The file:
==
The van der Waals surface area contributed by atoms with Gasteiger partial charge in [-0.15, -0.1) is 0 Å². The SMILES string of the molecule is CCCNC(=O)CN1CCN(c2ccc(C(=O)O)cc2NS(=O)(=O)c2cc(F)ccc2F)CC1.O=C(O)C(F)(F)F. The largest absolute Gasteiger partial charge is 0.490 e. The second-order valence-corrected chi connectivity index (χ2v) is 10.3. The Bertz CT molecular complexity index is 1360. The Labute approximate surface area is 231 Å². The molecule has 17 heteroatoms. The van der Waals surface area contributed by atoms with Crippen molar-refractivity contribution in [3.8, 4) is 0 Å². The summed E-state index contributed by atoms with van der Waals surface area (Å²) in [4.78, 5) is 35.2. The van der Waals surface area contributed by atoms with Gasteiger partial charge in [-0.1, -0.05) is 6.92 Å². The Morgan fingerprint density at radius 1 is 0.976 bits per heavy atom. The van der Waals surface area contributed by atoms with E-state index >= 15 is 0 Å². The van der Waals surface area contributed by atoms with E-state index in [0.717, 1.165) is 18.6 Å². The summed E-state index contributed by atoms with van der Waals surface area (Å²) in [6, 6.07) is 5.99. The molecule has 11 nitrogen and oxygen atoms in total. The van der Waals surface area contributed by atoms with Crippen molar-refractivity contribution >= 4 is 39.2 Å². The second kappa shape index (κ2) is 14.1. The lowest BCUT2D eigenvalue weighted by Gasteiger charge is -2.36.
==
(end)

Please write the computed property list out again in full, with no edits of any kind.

The van der Waals surface area contributed by atoms with Gasteiger partial charge in [-0.15, -0.1) is 0 Å². The SMILES string of the molecule is CCCNC(=O)CN1CCN(c2ccc(C(=O)O)cc2NS(=O)(=O)c2cc(F)ccc2F)CC1.O=C(O)C(F)(F)F. The largest absolute Gasteiger partial charge is 0.490 e. The second-order valence-corrected chi connectivity index (χ2v) is 10.3. The Bertz CT molecular complexity index is 1360. The Labute approximate surface area is 231 Å². The molecule has 17 heteroatoms. The van der Waals surface area contributed by atoms with Crippen molar-refractivity contribution in [3.8, 4) is 0 Å². The summed E-state index contributed by atoms with van der Waals surface area (Å²) in [4.78, 5) is 35.2. The van der Waals surface area contributed by atoms with Gasteiger partial charge in [-0.1, -0.05) is 6.92 Å². The Morgan fingerprint density at radius 1 is 0.976 bits per heavy atom. The van der Waals surface area contributed by atoms with E-state index >= 15 is 0 Å². The van der Waals surface area contributed by atoms with E-state index in [0.717, 1.165) is 18.6 Å². The summed E-state index contributed by atoms with van der Waals surface area (Å²) in [6, 6.07) is 5.99. The molecule has 11 nitrogen and oxygen atoms in total. The van der Waals surface area contributed by atoms with Crippen molar-refractivity contribution >= 4 is 39.2 Å². The second kappa shape index (κ2) is 14.1. The lowest BCUT2D eigenvalue weighted by Gasteiger charge is -2.36.